No. 36/2001-CE(NT) dated 26-6-2001 has not been considered by the adjudicating authority in which nature of
the work process, classification value of clearances and respective notifications were mentioned;
3. the job work undertaken by them was exempted under Notification No. 70/92 dated 17-6-92 as amended as
the same were supplied to specific undertaking of Ministry of Defence GOI;
4. no attempt has been made by adjudicating authority to enquire the value of rocket barrel assembly and other
armaments received to arrive at the correct assessable value from the supplier i.e. Ministry of Defence GOI
5. the department has forced the appellant No. 1 to take Service Tax registration, pay Service Tax under the
head of maintenance and repair, file ST-3 return which the appellant No. 1, doing as a law abiding person.
Further, this defence of the appellant No. 1 has not been discussed in the adjudication order;
6. the invoking of extended period is not legal as vide their declaration, the fact of repair work was in the
knowledge of the department;
7. the adjudicating authority has erred in holding that the activity/process undertaken by them is liable to be
held as manufacture under section 2(f) of Central Excise Act, 1944;
8. penalty imposed are liable to be set aside as the process does not amounts to manufacture. A catena of
judgment of Apex Court High Courts and CESTAT have been relied upon.
5. In order to grant natural justice to the appellants, date of personal hearing was fixed on 19-7-06. Shri Amit
Awasthi, Advocate appeared on behalf of the appellant and reiterated the grounds of appeal. Fresh submission
dated 19-7-06 was also submitted to prove their case.
Discussion & Findings
6. I have carefully gone through the facts of the case, Order-in-Original, grounds of appeal and written
submission filed at the time of personal hearing. Following issues merits decision:
(i) whether extended period is invokable;
(ii) whether the activities undertaken by the appellant No. 1 are liable to be held as manufacture;
(iii) whether interest and penalties under the provision of Central Excise Law are leviable on both the
appellants.
7. On the issue of invoking extended period, the appellant has contested that the matter was in the knowledge of
the department vide the declarations filed by appellant No. 1 under rule 9 of Central Excise Rules, 2002 read
with Notification. No. 36/2001-C.E. (N.T.), dated 26-6-2001 as all the information with regard to nature of the
work being undertaken by them, classification value of clearances and applicable exemption notifications.
Reliance on catena of decision of Apex Court and CESTAT has been placed.
8. As against the above, the adjudicating authority has held that value of clearances of the process undertaken as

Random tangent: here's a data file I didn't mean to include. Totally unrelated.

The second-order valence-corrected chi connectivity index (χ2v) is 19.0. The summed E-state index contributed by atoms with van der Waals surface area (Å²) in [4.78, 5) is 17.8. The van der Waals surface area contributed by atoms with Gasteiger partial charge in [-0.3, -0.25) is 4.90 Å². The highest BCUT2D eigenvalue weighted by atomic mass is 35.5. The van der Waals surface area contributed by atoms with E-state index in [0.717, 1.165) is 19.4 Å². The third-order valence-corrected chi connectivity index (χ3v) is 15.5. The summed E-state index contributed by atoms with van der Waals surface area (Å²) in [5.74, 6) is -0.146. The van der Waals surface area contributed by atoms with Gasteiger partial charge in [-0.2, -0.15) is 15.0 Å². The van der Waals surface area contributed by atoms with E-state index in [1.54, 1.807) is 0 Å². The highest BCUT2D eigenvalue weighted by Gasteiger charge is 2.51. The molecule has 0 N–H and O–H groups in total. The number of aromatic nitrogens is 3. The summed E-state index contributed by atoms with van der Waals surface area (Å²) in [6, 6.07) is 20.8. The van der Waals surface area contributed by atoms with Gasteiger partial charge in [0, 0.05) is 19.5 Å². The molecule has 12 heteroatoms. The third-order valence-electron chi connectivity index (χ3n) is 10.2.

job work as well as the fact that the process does not amounts to manufacture in their view has not been
specifically mentioned in the declaration; they have not disclosed before Service Tax officers that under one
circumstances it will amount to manufacture and in other circumstances it will not amount to manufacture; the
value of clearance when clubbed with value of other goods manufacture exceed the value of clearances
exempted under the relevant notification, which is sufficient to prove suppression of value of clearances with
intention to evade payment of duty.
9. It is observed that the appellant has failed to prove that as to why the details of the disputed process of job
work as well as value of such job work has not been submitted to the department. Further, there is nothing on
record to show that full facts were disclosed before the Service Tax wing of the department. Under the
circumstances, the claim of appellant No. 1, that matter was in the knowledge of the department is not
sustainable and the rulings relied upon by them are distinguished due to the same reason. Accordingly, I hold
that the extended period has been rightly invoked by the department and demand is not liable to be quashed on
the ground of limitation.
10. On the issue whether the process undertaken amounts to manufacture, the adjudicating authority has held
that the process of Plasma Coating & Vacuum heat treatment process and the welding result in increase in life
of the components and help in producing proper quality goods and with the process a different commercial
product having distinct character and use emerges. Reliance has been placed on note 6 of section XVI of
Central Excise Tariff Act, 1985 and the ruling of the Apex Court in the case of UOI v. J.G. Glass Industries
(1998 (97) E.L.T. 5 (S.C.)) and CCE v. Rajasthan Chemical Works Ltd. (1991 (55) E.L.T. 444 (S.C).
11. As against this the appellant has pleaded that job work undertaken by them were exempted under
Notification No. 70/92 dated 17-6-92 as amended as the same were supplied to specified undertakings of
Ministry of Defence GOI; the process undertaken does not amounts to manufacture as per the provisions